diagnostics, splain - produce verbose warning diagnostics


   Using the "diagnostics" pragma:

       use diagnostics;
       use diagnostics -verbose;

       enable  diagnostics;
       disable diagnostics;

   Using the "splain" standalone filter program:

       perl program 2>diag.out
       splain [-v] [-p] diag.out

   Using diagnostics to get stack traces from a misbehaving script:

       perl -Mdiagnostics=-traceonly my_script.pl


   The "diagnostics" Pragma
   This module extends the terse diagnostics normally emitted by both the
   perl compiler and the perl interpreter (from running perl with a -w
   switch or "use warnings"), augmenting them with the more explicative
   and endearing descriptions found in perldiag.  Like the other pragmata,
   it affects the compilation phase of your program rather than merely the
   execution phase.

   To use in your program as a pragma, merely invoke

       use diagnostics;

   at the start (or near the start) of your program.  (Note that this does
   enable perl's -w flag.)  Your whole compilation will then be subject(ed
   :-) to the enhanced diagnostics.  These still go out STDERR.

   Due to the interaction between runtime and compiletime issues, and
   because it's probably not a very good idea anyway, you may not use "no
   diagnostics" to turn them off at compiletime.  However, you may control
   their behaviour at runtime using the disable() and enable() methods to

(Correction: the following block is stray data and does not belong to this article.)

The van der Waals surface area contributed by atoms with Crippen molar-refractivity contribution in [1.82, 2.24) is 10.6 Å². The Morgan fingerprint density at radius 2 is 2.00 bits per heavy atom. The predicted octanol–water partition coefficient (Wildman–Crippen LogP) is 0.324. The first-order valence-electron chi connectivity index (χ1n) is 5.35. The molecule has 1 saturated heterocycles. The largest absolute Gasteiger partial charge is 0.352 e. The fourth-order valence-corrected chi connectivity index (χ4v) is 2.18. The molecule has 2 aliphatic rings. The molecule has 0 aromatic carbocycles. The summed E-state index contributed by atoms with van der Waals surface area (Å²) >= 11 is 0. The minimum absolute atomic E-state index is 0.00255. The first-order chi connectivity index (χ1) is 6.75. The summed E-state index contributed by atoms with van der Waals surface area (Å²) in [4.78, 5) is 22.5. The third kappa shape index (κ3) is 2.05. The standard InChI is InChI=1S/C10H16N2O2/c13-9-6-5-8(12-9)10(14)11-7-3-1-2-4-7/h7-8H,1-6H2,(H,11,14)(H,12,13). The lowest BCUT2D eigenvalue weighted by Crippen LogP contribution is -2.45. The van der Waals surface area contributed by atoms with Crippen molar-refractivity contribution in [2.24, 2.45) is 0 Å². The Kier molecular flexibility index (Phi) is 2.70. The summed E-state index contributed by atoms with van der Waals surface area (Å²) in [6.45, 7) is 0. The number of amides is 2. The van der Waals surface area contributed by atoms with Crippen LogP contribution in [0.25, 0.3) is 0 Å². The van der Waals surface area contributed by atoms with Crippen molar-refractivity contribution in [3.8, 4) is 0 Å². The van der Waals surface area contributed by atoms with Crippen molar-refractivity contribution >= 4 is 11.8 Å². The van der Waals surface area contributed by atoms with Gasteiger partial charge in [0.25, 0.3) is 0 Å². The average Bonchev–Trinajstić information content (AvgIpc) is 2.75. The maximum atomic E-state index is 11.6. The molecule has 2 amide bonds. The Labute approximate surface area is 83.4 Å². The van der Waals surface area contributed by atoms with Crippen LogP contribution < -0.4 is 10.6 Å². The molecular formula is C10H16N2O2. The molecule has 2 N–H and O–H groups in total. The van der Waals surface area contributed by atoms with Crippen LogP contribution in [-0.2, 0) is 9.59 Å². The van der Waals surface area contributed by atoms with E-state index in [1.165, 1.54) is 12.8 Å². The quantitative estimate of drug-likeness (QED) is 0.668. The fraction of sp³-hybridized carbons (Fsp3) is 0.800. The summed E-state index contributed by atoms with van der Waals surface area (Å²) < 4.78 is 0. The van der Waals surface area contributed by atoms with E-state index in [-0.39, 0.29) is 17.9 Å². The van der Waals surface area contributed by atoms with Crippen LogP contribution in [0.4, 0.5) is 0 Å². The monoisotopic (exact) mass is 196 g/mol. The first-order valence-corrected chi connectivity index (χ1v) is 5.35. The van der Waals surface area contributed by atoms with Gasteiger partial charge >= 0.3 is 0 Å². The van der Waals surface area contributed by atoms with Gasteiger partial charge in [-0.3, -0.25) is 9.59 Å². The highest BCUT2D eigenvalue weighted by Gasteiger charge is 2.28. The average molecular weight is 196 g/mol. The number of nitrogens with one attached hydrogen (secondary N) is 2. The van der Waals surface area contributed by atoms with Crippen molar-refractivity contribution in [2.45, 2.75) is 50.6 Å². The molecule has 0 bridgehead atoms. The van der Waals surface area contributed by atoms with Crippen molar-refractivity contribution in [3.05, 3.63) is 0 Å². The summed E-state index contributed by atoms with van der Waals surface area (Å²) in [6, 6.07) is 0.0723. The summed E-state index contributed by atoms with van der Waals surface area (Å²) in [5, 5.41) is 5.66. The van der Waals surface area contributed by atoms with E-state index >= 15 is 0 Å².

turn them off and on respectively.

   The -verbose flag first prints out the perldiag introduction before any
   other diagnostics.  The $diagnostics::PRETTY variable can generate
   nicer escape sequences for pagers.

   Warnings dispatched from perl itself (or more accurately, those that
   match descriptions found in perldiag) are only displayed once (no
   duplicate descriptions).  User code generated warnings a la warn() are
   unaffected, allowing duplicate user messages to be displayed.

   This module also adds a stack trace to the error message when perl
   dies.  This is useful for pinpointing what caused the death.  The
   -traceonly (or just -t) flag turns off the explanations of warning
   messages leaving just the stack traces.  So if your script is dieing,
   run it again with

     perl -Mdiagnostics=-traceonly my_bad_script

   to see the call stack at the time of death.  By supplying the
   -warntrace (or just -w) flag, any warnings emitted will also come with
   a stack trace.

   The splain Program
   While apparently a whole nuther program, splain is actually nothing
   more than a link to the (executable) diagnostics.pm module, as well as
   a link to the diagnostics.pod documentation.  The -v flag is like the
   "use diagnostics -verbose" directive.  The -p flag is like the
   $diagnostics::PRETTY variable.  Since you're post-processing with
   splain, there's no sense in being able to enable() or disable()

   Output from splain is directed to STDOUT, unlike the pragma.


   The following file is certain to trigger a few errors at both runtime
   and compiletime: